To Fight or to Talk?

wsj040308.gif It’s no secret that Russia’s political opposition is in a state of nearly complete disarray and disagreement over tactics. Today, the Wall Street Journal takes a deeper look…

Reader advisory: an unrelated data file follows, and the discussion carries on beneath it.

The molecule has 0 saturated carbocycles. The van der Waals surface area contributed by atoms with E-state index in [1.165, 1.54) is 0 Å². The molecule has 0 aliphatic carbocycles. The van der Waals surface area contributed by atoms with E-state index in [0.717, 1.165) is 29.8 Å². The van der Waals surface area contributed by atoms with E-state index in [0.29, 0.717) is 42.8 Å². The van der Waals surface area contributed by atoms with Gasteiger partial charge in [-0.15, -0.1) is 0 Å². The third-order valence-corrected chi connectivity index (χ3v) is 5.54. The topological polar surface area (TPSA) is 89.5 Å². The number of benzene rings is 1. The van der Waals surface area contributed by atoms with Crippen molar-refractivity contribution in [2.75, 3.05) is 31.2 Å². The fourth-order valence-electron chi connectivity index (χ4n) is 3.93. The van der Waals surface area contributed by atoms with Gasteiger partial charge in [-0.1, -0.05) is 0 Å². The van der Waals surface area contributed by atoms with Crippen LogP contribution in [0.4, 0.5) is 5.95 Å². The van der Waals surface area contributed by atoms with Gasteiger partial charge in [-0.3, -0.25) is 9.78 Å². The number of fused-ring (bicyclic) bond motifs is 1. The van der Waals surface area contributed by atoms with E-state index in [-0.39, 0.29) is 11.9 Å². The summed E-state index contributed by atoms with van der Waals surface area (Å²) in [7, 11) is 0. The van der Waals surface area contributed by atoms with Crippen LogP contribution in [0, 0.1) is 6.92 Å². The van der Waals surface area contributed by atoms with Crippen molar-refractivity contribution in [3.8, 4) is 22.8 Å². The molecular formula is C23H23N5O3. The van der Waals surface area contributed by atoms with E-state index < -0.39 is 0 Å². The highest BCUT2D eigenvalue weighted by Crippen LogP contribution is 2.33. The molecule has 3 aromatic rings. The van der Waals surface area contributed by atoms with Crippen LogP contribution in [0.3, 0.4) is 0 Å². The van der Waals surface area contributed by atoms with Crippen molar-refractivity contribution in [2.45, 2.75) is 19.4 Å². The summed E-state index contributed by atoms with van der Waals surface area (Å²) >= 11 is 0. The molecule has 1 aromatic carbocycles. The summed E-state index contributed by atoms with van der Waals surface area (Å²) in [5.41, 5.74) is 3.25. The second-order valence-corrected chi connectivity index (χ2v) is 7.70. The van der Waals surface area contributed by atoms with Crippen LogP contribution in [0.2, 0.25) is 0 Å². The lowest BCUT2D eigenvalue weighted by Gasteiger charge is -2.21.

Russian Opposition DividedPutin’s Win Splits Foes Over Whether To Fight or TalkBy ALAN CULLISON and GREGORY L. WHITEApril 3, 2008; Page A10MOSCOW — Russian opposition leaders — shunted from the political scene after Vladimir Putin and his allies cemented control in December and March elections — are divided about how to survive.Some are taking cautious steps toward a dialogue with what they call “the authoritarian government,” while others — such as former world chess champion Garry Kasparov — are vowing to keep up the fight.Grigory Yavlinsky, the longtime leader of the liberal Yabloko party, hopes to ease official pressure on his party’s supporters and encourage what some see as signs that President-elect Dmitry Medvedev might be ready to loosen the Kremlin’s grip a little. Other longtime Kremlin critics have even taken up invitations to advise Mr. Medvedev.But others, like Mr. Kasparov, are hoping to rally supporters at a meeting in St. Petersburg this weekend to continue street demonstrations and open confrontation with the Kremlin.”I myself don’t know what to do,” says Vladimir Ryzhkov, whose Republican Party was shut down under strict new government rules last year and who lost his seat in Parliament in December because of changes in the electoral law. “Our opposition is much weaker than those in Iran or Venezuela,” where critics have challenged authoritarian governments, he laments.Opinion polls show that most Russians, after nearly a decade of economic growth and relentlessly positive coverage of Mr. Putin in state-controlled media, strongly support the government. In votes that were criticized as unfair, Mr. Medvedev won 70% of the vote in the March election, and the pro-Kremlin party took a commanding majority in Parliament in the December poll. The other parties that won seats sometimes criticize the Kremlin but usually vote with it. Mr. Putin, who wasn’t eligible to run for a third presidential term, plans to become prime minister after the May 7 inauguration.Opposition leaders say blacklists mostly keep them out of the national media, which are largely state controlled. But they also admit that rising living standards mean critics of the Kremlin face an uphill struggle winning supporters.Boris Nemtsov, a liberal leader, says most Russians tolerate the current government as long as wages and pensions keep rising. “As long as this contract holds, the reaction to abuses by the authorities will be nonexistent or very weak,” he told a Russian newspaper this week.But perennial divisions within Russia’s opposition have also long undermined its political appeal. “There are too many rivalries, and personal grudges that go back a long time,” Mr. Kasparov says. “It is a continual problem.”Several of the groups he has formed over the past few years have broken up amid infighting and differences over strategy. Mr. Kasparov is now calling for a new coalition, to be called the National Assembly, that will consist of politicians shunted aside during parliamentary elections last year. Mr. Kasparov hopes the group will emerge as a kind of parallel to Russia’s official Parliament, which after a series of carefully orchestrated elections is dominated by Kremlin-controlled parties.But a number of prominent politicians say they won’t attend, given that two of Mr. Kasparov’s previous coalitions fractured. Former Prime Minister Mikhail Kasyanov is among those who have split with Mr. Kasparov.Mr. Yavlinsky, the Yabloko leader, meanwhile, alienated some of his erstwhile anti-Kremlin allies when he accepted an invitation to meet Mr. Putin last month along with progovernment party leaders. “I told Putin this is no way to live, that what he’s done to the opposition is awful,” Mr. Yavlinsky says in an interview. “He said he would think about it.” Mr. Yavlinsky said he also raised the issue of a Yabloko leader in St. Petersburg who had been jailed on what he said were trumped-up charges. Shortly after the meeting, a court ordered the man released, though the charges haven’t been dropped.”We can’t be all or nothing; let’s do it step by step,” Mr. Yavlinsky says. Mr. Kasparov’s confrontational approach “is not productive,” he says.The Kremlin has fueled splits within the opposition with hints of a thaw from President-elect Medvedev. A 42-year-old lawyer who, unlike his mentor, Mr. Putin, doesn’t appear to have a KGB background, Mr. Medvedev in speeches has extolled the virtues of freedom and democracy.Konstantin Remchukov, owner and editor of the Nezavisimaya Gazeta newspaper, says he is picking up signals from top officials that the Kremlin is looking for ways to loosen some political controls. “They’re thinking about this … but they don’t know how to do it” and still maintain control, he says.